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Bonds, Covering Bonds and wonky Agreements

Panamo Properties 103 v Land and Agricultural Development Bank of SA [2015] JOL 33259 (SCA)

It started off as a Loan

Panamo Properties 103 (Pty) Limited, Panamo ("Panamo") had approached the Land and Agricultural Development Bank of South Africa, the respondent ("LandBank") for a loan for the purpose of acquiring and developing property. In 2007, the parties entered into a loan agreement whereby LandBank lent Panamo the money sought, which would allow Panamo to acquire certain agricultural properties and then develop a township.

In 2010, LandBank instituted action against Panamo, claiming enforcement of the contract, but after Panamo launched a counter-claim, LandBank amended its particulars of claim, seeking a declaration that the contract was invalid. It contended that the loan was unauthorized and void in that it did not comply with section 3 of the Land and Agricultural Development Bank Act 15 of 2002. It contended further that the agreement was in contravention of the provisions of section 23 which prohibits the investment of funds by LandBank in unlisted companies, trusts, business undertakings or ventures without the prior written approval of the Minister responsible for agriculture; and that it was in contravention of section 66 of the Public Finance Management Act 1 of 1999.

The Loan was concluded in breach of the governing Legislation

However, LandBank contended that despite the invalidity of the loan agreement, the mortgage bond over Panamo’s property remained valid and enforceable. On the basis that it was not within the power of LandBank to conclude a transaction for the development of a township on agricultural land, the court a quo held that the loan agreement was invalid, the court concluded that the bond was valid despite the fact that the contract pursuant to which it was passed was not. The bond agreement was held to be a separate agreement of hypothecation whose validity was not dependent upon the validity of the anterior transaction.

Lewis, JA, writing for the supreme Court of Appeal, held that the acquisition of agricultural land for the purpose of transforming it into an urban township was not in keeping with the objects of the Act. The loan was therefore clearly invalid in terms of the Act. While not every contravention of a statute results in invalidity of the contravening act or contract, where its recognition would defeat the purpose of the statute, the act or contract will be void. Sections 66 and 68 of the Public Finance Management Act provide that where a public institution, as LandBank is, enters into a transaction that is not authorised by legislation governing the institution, it will not be bound by the transaction. As a result, the loan agreement between the parties could not be enforced.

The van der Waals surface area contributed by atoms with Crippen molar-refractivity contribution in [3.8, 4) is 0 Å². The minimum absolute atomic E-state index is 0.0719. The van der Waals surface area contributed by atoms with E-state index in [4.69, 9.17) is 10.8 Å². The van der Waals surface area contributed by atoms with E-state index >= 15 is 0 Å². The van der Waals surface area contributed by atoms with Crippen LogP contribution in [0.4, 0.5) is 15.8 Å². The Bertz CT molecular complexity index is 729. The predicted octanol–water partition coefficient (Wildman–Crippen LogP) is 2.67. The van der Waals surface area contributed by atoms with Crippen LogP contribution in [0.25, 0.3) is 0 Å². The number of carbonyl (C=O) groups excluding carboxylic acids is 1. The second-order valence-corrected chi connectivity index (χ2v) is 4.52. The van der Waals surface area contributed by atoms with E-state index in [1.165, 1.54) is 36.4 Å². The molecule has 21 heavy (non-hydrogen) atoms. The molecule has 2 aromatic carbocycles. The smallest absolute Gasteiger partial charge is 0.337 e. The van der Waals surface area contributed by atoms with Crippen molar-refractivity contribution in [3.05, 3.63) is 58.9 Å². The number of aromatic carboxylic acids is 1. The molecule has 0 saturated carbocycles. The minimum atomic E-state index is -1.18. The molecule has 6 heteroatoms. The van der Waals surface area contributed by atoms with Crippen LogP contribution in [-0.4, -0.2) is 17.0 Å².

Unlawful conduct does not always invalidate an obligation

While LandBank contended for invalidity, it nonetheless argued that the mortgage bond registered in its favour was valid and constituted real security for a possible enrichment claim.

The question of whether the bond secured a claim for enrichment was to be determined by construing the terms of the bond itself, and was dealt with in a concurring judgment under the hand of GORVEN AJA. In that judgment, it was confirmed that the mortgage bond was registered pursuant to the loan agreement. The issue was whether it was enforceable in the face of a finding that the underlying loan was void.

Was the bond accessory to the Loan, or merely to an obligation?

Because the fundamental nature of a mortgage bond is the provision of security for an underlying obligation, all mortgage bonds are accessory to another obligation. The bond was initially passed to secure the performance of Panamo under the loan. Its terms made it accessory to the loan. Once the loan was set aside as invalid, unless the bond was accessory to a different obligation than the loan, it had to suffer the same fate as did the loan and be subject to cancellation. However, even though the loan was void, that did not in itself mean that there was no obligation secured by the bond.

LandBank stated that it had a claim for unjust enrichment under one of the condictiones. While this Court did not have to make a finding in that regard, it was held that an enrichment claim gives rise to indebtedness, and there seemed no reason why a mortgage bond cannot secure a debt arising from an enrichment claim. The question was whether that kind of debt was secured by this particular bond. The bond was a covering bond, and could therefore afford security for more than obligations arising under the loan. It was not necessarily extinguished merely because the loan was void. Undertaking an interpretation of the relevant clauses of the bond, the court held that the bond afforded security for a claim for money due under one of the condictiones.

The appeal was dismissed with costs.

With thanks to LexisNexis

Adam Pike
Author: Adam Pike
Adam Pike holds BA, LLB and LLM degrees from the University of Cape Town. His LLM, attained from the School of Advanced Legal Studies at the University of Cape Town, focused on commercial and corporate law, particularly corporate governance and securities. Adam specialises in the implementation of corporate actions and transactions.

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